Despite the horrors of Bloody Sunday which took place on his watch, Heath’s government entered into unofficial talks with the Provisional IRA long before the idea had suggested itself to Major and Blair. His willingness to do so may at least in part have been down to his barely disguised loathing of the Ulster Unionists. He sacked Enoch Powell after his notorious “rivers of blood” speech and reportedly never spoke to him again. And, in 1973, he took the United Kingdom into the European Economic Community, now known as the EU and detested by many of his political descendants, at a time when much of his Labour opposition was sceptical.
In October 1973 Heath ordered an embargo on all combatants in the Yom Kippur War. He refused to permit US intelligence gathering from British bases in Cyprus. He also refused permission for the US to use any British bases for resupply.
Amusingly, many years later during the invasion of Iraq he telephoned Tony Benn and asked “How are we going to get rid of Blair?” Both had earlier flown out to Iraq in an attempt to mediate, fearing that the UK was being drawn into a war which threatened its national interests by making it a satellite of the United States. He also maintained strong and cordial diplomatic links with the People’s Republic of China.
Upon Heath's death in 2005 Tony Blair, then Prime Minister, described him as “a man of vision, principle and integrity”.
WINTER OF DISCONTENT
Industrial confrontation didn’t end with the Wilson/Callaghan government, indeed it intensified, culminating in the Winter of Discontent. Finally, in 1979, Thatcher assumed power with a large majority and, after an uncertain start, became the defining period of the late twentieth century with the following election won on the back of a patriotic war against Argentina for the Falkland Islands, the crushing of the miners, mass privatisations and the widespread sale of social housing stock which brought working class and hitherto Labour-leaning voters into property ownership and imbued sufficient numbers of them with the “I’m All Right Jack” mindset of rampant, unfettered capitalism to shift the epicentre of British politics rightwards and to create the neoliberal presumption which has underlined our politics ever since.
Set against the backdrop of Thatcher’s time in office Major was always going to be regarded as a moderate, but his record in office was a mixed bag. He abolished the hated Poll Tax, if for no other reason because it was damaging to his party, and appeared to spend most of his time in office fending off a loony fringe within the ranks of the parliamentary Conservative Party which seemed to despise all things European as well as, in certain cases, accepted norms of dress sense. And he privatised the railways. He supported and participated in Gulf War One, but where Bosnia was concerned he was reluctant to commit.
When Blair was elected with a landslide victory in 1997 things, we were told, could only get better. Weary of opposition, his whole party had been more or less complicit with a new strategy which, members had been led to believe, involved assuming power by donning the clothes of the enemy and then using that mandate to achieve positive change from a position of power.
And the government of Blair and of his successor Gordon Brown achieved some notable successes, such as the introduction of the national minimum wage, Sure Start and income tax credits, the banning of fox hunting and the signing of the Social Charter. British Aerospace was nationalised as was, later, the Northern Rock building society. As with Ted Heath and Rolls Royce, the latter was purely a move to rescue an ailing company.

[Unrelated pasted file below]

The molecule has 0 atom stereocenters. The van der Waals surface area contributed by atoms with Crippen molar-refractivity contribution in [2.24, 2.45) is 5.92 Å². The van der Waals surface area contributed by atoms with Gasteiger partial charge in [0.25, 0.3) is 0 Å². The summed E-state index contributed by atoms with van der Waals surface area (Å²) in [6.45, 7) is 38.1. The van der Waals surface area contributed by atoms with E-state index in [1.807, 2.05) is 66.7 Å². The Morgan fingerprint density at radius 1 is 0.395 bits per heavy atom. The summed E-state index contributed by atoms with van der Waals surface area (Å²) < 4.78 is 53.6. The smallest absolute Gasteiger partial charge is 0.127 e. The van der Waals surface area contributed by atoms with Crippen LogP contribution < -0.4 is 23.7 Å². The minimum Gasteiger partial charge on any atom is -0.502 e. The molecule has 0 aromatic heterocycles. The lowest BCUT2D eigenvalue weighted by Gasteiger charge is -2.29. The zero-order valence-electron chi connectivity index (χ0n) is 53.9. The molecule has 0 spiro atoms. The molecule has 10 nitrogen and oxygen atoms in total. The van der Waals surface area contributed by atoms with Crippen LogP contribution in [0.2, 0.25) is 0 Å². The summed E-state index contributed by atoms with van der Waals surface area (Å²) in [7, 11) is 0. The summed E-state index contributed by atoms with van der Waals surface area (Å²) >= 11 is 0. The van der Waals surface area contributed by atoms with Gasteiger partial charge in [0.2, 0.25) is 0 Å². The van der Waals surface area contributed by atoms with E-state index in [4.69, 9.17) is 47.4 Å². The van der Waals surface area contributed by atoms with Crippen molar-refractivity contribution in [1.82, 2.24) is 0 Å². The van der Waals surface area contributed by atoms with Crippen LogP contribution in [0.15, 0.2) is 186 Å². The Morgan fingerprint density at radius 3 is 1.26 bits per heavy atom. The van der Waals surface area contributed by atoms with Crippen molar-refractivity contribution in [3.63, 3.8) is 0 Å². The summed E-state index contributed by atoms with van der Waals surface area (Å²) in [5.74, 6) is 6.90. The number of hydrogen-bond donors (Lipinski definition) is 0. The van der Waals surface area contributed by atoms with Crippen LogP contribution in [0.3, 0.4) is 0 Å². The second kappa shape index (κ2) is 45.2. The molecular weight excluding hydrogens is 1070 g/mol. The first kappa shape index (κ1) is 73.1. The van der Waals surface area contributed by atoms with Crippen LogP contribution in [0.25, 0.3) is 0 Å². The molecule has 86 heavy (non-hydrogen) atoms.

Within the Labour Party itself Blair amended Clause Four prior to becoming Prime Minister, which had stressed Labour’s commitment as a party to public ownership, replacing the words associating it with such with sundry anodyne references to “the means to realise our true potential” and “a spirit of solidarity, tolerance and respect”. In so doing the commitment of Labour to socialism and the principle of significant wealth distribution were formally brought to an end.
From the very beginning of the so-called “War on Terror” by George W. “Dubya” Bush, Blair faithfully followed US interventionist (read dollar imperialist) foreign policy. In 2003 he took the UK into an illegal invasion of Iraq, claiming to have been in possession of intelligence which suggested that Iraq had at its disposal Weapons of Mass Destruction (WMDs) which could have been unleashed upon British forces within 45 minutes. This “intelligence” later turned out to have been entirely bogus. Over 100,000 Iraqis perished, and several British lives were lost, as a consequence of the invasion, and the vacuum which was left created ideal conditions for the rapid rise of Islamic fundamentalism, and yet no apology was ever forthcoming.
Blair later became Godfather to one of Rupert Murdoch’s children.
In 2010 Labour lost the election and a Conservative-led coalition assumed the reins of power. One of its more typical deeds was to privatise the Royal Mail, an idea which had originally been mooted by Labour’s Lord Mandelson during the previous government. Labour stood by and uttered not a word. The coalition government also embarked upon a program of “austerity”, ostensibly as a means of cutting the budget deficit but in practice as a vehicle for further redistributing wealth from the poorest in society to the well-heeled. Labour’s response was to draw up its own, alternative austerity proposals.
It is because there are protestations, myopic and absurd though they are in my view, from some supporters of certain of the establishment candidates as to their “left” credentials, that I felt it would be an interesting exercise to take a look back at our recent political history so that we may better, and more accurately, place them on the political compass of our time. Far from being on the political “left” by any sensible measure, it could fairly be argued that Yvette Cooper, Andy Burnham and certainly Liz Kendall would not have been on the left of Edward Heath’s Conservative government of 1970-1974, had they been a part of it. And would they even have stood out as radical voices within the government of John Major?